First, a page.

Foreign Policy Research Institute A Nation Must Think Before it Acts Can the Michelin Model Fix Fake News?
Can the Michelin Model Fix Fake News?

Can the Michelin Model Fix Fake News?

The Daily Beast

Americans today have an addiction—and they’re addicted to social media delivered news, much of which is biased, misrepresents facts, or is completely fabricated. Today, the spread of fake news poses a health risk to Western democracies.  

Junk news consumption, much like junk food, feels good. It plays to the biases and preferences of the reader, confirming their viewpoints and reinforcing comfortable political positions.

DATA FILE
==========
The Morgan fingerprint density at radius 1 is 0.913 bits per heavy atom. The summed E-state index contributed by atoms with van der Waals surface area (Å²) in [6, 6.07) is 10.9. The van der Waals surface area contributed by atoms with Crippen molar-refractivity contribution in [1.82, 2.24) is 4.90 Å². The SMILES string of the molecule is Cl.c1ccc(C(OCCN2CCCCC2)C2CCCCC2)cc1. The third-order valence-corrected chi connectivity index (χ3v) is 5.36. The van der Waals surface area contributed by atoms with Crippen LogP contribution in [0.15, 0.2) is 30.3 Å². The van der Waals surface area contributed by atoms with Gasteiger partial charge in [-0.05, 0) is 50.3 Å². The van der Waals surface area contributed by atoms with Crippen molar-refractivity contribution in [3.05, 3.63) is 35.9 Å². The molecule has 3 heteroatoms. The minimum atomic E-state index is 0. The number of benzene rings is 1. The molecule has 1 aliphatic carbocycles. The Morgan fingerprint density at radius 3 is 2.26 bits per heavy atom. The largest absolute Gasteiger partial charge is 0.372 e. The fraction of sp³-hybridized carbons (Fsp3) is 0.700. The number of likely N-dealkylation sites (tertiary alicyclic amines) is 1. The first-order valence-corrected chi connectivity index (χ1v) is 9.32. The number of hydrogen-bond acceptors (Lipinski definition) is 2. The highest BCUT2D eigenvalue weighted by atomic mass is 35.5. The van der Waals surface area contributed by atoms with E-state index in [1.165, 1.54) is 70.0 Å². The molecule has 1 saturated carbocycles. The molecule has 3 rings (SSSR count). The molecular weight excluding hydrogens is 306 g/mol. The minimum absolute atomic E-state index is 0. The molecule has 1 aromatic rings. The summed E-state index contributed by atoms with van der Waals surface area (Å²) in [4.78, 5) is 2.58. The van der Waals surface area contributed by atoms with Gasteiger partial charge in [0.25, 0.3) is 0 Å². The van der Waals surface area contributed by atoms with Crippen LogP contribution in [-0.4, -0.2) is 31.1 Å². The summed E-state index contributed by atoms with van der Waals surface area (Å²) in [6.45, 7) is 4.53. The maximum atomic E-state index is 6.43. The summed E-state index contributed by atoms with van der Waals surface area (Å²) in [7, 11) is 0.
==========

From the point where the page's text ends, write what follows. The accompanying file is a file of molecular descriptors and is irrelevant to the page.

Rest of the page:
Say you’re addicted to cookies. Your friends and family know this too. They send you recommendations for great cookie spots and deliver homemade morsels in care packages.  For a while, you ate them relentlessly—but your cookie addiction came with a price. You craved only cookies and stopped eating nutritious foods.

Your work clothes? They didn’t fit anymore. A quick glance at the “Nutrition Facts” on your favorite cookie’s wrapper explained your weight gain. Your cookie addiction created a health risk, but you knew that you were unhealthy, why you were unhealthy and that if you wanted to lower your health risk, you could do it by eating fewer cookies and treating your addiction. 

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